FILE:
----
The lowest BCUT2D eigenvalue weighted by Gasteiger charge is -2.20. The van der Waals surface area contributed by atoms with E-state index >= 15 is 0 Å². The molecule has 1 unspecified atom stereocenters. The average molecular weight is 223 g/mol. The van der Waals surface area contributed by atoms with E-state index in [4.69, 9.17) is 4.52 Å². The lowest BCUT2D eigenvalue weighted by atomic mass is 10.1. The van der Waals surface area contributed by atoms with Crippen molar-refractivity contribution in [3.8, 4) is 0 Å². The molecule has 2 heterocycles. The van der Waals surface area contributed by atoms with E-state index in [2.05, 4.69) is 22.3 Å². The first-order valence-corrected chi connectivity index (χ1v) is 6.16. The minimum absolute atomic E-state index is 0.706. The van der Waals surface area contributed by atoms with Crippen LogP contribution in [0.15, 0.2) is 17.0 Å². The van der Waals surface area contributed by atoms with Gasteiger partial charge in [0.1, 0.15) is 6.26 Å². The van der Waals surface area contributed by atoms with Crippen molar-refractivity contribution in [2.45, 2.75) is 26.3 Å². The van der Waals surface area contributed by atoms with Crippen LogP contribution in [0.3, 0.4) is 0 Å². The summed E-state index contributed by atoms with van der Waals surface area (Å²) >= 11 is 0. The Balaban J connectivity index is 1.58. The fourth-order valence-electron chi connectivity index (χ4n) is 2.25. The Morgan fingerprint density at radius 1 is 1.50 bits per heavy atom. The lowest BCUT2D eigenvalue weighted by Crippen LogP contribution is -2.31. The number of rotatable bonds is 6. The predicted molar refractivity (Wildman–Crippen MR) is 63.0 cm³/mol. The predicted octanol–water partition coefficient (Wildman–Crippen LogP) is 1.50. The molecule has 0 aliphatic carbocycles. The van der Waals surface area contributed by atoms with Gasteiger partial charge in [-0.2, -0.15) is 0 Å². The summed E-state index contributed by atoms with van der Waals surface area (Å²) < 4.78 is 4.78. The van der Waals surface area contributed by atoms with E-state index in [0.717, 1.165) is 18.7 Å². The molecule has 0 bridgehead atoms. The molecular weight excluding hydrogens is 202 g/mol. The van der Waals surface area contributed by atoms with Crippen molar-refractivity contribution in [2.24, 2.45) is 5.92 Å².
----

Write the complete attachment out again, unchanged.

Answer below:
The lowest BCUT2D eigenvalue weighted by Gasteiger charge is -2.20. The van der Waals surface area contributed by atoms with E-state index >= 15 is 0 Å². The molecule has 1 unspecified atom stereocenters. The average molecular weight is 223 g/mol. The van der Waals surface area contributed by atoms with E-state index in [4.69, 9.17) is 4.52 Å². The lowest BCUT2D eigenvalue weighted by atomic mass is 10.1. The van der Waals surface area contributed by atoms with Crippen molar-refractivity contribution in [3.8, 4) is 0 Å². The molecule has 2 heterocycles. The van der Waals surface area contributed by atoms with E-state index in [2.05, 4.69) is 22.3 Å². The first-order valence-corrected chi connectivity index (χ1v) is 6.16. The minimum absolute atomic E-state index is 0.706. The van der Waals surface area contributed by atoms with Crippen LogP contribution in [0.15, 0.2) is 17.0 Å². The van der Waals surface area contributed by atoms with Gasteiger partial charge in [0.1, 0.15) is 6.26 Å². The van der Waals surface area contributed by atoms with Crippen molar-refractivity contribution in [2.45, 2.75) is 26.3 Å². The van der Waals surface area contributed by atoms with Crippen LogP contribution in [0.3, 0.4) is 0 Å². The summed E-state index contributed by atoms with van der Waals surface area (Å²) >= 11 is 0. The Balaban J connectivity index is 1.58. The fourth-order valence-electron chi connectivity index (χ4n) is 2.25. The Morgan fingerprint density at radius 1 is 1.50 bits per heavy atom. The lowest BCUT2D eigenvalue weighted by Crippen LogP contribution is -2.31. The number of rotatable bonds is 6. The predicted molar refractivity (Wildman–Crippen MR) is 63.0 cm³/mol. The predicted octanol–water partition coefficient (Wildman–Crippen LogP) is 1.50. The molecule has 0 aliphatic carbocycles. The van der Waals surface area contributed by atoms with Gasteiger partial charge in [-0.2, -0.15) is 0 Å². The summed E-state index contributed by atoms with van der Waals surface area (Å²) < 4.78 is 4.78. The van der Waals surface area contributed by atoms with E-state index in [0.717, 1.165) is 18.7 Å². The molecule has 0 bridgehead atoms. The molecular weight excluding hydrogens is 202 g/mol. The van der Waals surface area contributed by atoms with Crippen molar-refractivity contribution in [2.24, 2.45) is 5.92 Å².